Fake Antivirus Forces User Uninstall of Legit A/V

Dennis Faas's picture

Hackers are running a new social engineering scheme that tricks users into uninstalling their legitimate anti-virus program protecting their computer, and using a rogue product instead.

Those behind the duping scheme have leveraged a clone of the CoreGuard (fake) Antivirus product and relabeled it as AnVi Antivirus. Both products are rogue.

Rogue antivirus products have become a reoccurring problem for security companies, though one particular security software firm, Symantec, noted that this method of attack differs from rogue antivirus products of the past.

Symantec, AVG, Microsoft Antivirus Products Targeted

Symantec stumbled upon the AnVi Antivirus scheme when hackers attempted to get them to uninstall some of their own software. Symantec employees reported that, when infected by AnVi, a "warning is displayed that the Symantec anti-virus is 'uncertified' and will hamper the system's performance." (Source: informationweek.com)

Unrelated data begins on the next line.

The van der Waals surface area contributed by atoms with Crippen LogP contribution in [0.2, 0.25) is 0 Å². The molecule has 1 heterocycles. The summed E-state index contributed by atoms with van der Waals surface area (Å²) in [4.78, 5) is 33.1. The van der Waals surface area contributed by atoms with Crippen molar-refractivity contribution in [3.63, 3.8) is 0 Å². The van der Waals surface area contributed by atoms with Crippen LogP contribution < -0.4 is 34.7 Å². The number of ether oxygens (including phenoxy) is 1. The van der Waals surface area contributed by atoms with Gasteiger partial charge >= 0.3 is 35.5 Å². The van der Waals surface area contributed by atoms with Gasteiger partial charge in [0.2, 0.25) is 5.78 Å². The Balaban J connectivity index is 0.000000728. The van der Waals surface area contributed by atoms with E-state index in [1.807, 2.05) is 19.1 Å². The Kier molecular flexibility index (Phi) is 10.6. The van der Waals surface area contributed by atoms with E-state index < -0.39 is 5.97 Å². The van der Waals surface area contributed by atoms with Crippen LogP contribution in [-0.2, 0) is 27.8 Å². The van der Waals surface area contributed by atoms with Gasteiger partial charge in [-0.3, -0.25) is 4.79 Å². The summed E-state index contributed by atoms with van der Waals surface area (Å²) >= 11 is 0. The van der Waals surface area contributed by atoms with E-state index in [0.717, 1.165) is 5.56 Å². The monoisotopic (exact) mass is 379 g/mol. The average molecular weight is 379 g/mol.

From there, the user becomes a virtual hostage within their own computer system, realizing that they have become the victim of a rogue attack.

"The user is left with no other option than clicking OK, which initiates the uninstall process. Even if the user clicks the 'close' button, the uninstaller of the anti-virus product still executes."

Symantec researchers also discovered that AnVi also attempted to download rogue anti-virus software by linking to malware-ridden websites. Once installed, users are bombarded with notifications that their system is infected and that it will cost money to fix the problem, which doesn't technically exist.

AnVi Antivirus is also attacking other big-name antivirus products, including Microsoft, AVG antivirus, Spyware Doctor, and Zone Labs. (Source: symantec.com)

Fake Antivirus, Social Engineering a Lethal Combination

Unfortunately, the combination of dubious antivirus and social engineering has become a popular method among online evildoers. Earlier this week, Panda Labs reported more than 200 fake web addresses capitalizing on the allure of teen heartthrob Justin Bieber to spread a form of rogue software called MySecurityEngine. (Source: itpro.co.uk)

As Luis Corrons, technical Director of PandaLabs, warned "When positioning websites used to distribute malware among the first results in search engines, they can be sure that numerous Internet users will inadvertently download the fake anti-virus."

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